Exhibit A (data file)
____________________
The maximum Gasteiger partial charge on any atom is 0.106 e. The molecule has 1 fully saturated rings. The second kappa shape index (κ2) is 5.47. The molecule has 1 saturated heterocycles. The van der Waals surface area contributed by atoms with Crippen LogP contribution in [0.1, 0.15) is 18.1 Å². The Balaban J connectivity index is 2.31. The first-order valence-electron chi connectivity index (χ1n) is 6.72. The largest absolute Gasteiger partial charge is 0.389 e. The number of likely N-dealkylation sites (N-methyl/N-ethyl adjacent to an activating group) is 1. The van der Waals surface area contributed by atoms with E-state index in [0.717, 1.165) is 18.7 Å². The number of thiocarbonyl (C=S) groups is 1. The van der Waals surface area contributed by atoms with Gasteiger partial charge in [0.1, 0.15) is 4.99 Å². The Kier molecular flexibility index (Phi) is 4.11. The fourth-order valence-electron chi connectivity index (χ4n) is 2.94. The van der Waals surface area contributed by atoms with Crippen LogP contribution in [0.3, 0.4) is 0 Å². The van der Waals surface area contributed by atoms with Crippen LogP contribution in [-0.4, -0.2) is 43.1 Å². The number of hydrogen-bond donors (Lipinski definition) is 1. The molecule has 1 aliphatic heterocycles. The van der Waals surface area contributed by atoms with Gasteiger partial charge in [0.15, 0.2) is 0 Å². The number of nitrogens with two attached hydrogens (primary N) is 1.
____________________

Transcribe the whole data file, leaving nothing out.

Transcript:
The maximum Gasteiger partial charge on any atom is 0.106 e. The molecule has 1 fully saturated rings. The second kappa shape index (κ2) is 5.47. The molecule has 1 saturated heterocycles. The van der Waals surface area contributed by atoms with Crippen LogP contribution in [0.1, 0.15) is 18.1 Å². The Balaban J connectivity index is 2.31. The first-order valence-electron chi connectivity index (χ1n) is 6.72. The largest absolute Gasteiger partial charge is 0.389 e. The number of likely N-dealkylation sites (N-methyl/N-ethyl adjacent to an activating group) is 1. The van der Waals surface area contributed by atoms with E-state index in [0.717, 1.165) is 18.7 Å². The number of thiocarbonyl (C=S) groups is 1. The van der Waals surface area contributed by atoms with Gasteiger partial charge in [0.1, 0.15) is 4.99 Å². The Kier molecular flexibility index (Phi) is 4.11. The fourth-order valence-electron chi connectivity index (χ4n) is 2.94. The van der Waals surface area contributed by atoms with Crippen LogP contribution in [0.3, 0.4) is 0 Å². The van der Waals surface area contributed by atoms with Crippen LogP contribution in [-0.4, -0.2) is 43.1 Å². The number of hydrogen-bond donors (Lipinski definition) is 1. The molecule has 1 aliphatic heterocycles. The van der Waals surface area contributed by atoms with Gasteiger partial charge in [0.15, 0.2) is 0 Å². The number of nitrogens with two attached hydrogens (primary N) is 1.